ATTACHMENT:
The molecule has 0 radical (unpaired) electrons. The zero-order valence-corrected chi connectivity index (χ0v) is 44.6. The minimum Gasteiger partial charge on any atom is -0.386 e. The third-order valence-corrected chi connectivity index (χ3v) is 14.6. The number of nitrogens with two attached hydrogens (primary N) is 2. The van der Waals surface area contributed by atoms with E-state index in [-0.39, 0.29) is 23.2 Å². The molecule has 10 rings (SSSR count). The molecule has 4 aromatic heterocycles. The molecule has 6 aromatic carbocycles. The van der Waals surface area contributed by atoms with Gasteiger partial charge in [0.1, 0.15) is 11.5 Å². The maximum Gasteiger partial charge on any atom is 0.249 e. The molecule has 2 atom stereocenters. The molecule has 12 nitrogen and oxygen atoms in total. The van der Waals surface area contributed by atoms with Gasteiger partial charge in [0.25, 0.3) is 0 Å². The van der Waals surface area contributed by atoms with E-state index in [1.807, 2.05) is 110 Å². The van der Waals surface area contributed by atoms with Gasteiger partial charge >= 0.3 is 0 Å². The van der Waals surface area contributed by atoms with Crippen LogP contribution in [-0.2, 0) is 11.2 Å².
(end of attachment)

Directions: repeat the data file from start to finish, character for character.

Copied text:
The molecule has 0 radical (unpaired) electrons. The zero-order valence-corrected chi connectivity index (χ0v) is 44.6. The minimum Gasteiger partial charge on any atom is -0.386 e. The third-order valence-corrected chi connectivity index (χ3v) is 14.6. The number of nitrogens with two attached hydrogens (primary N) is 2. The van der Waals surface area contributed by atoms with E-state index in [-0.39, 0.29) is 23.2 Å². The molecule has 10 rings (SSSR count). The molecule has 4 aromatic heterocycles. The molecule has 6 aromatic carbocycles. The van der Waals surface area contributed by atoms with Gasteiger partial charge in [0.1, 0.15) is 11.5 Å². The maximum Gasteiger partial charge on any atom is 0.249 e. The molecule has 2 atom stereocenters. The molecule has 12 nitrogen and oxygen atoms in total. The van der Waals surface area contributed by atoms with Gasteiger partial charge in [0.25, 0.3) is 0 Å². The van der Waals surface area contributed by atoms with E-state index in [1.807, 2.05) is 110 Å². The van der Waals surface area contributed by atoms with Gasteiger partial charge >= 0.3 is 0 Å². The van der Waals surface area contributed by atoms with Crippen LogP contribution in [-0.2, 0) is 11.2 Å².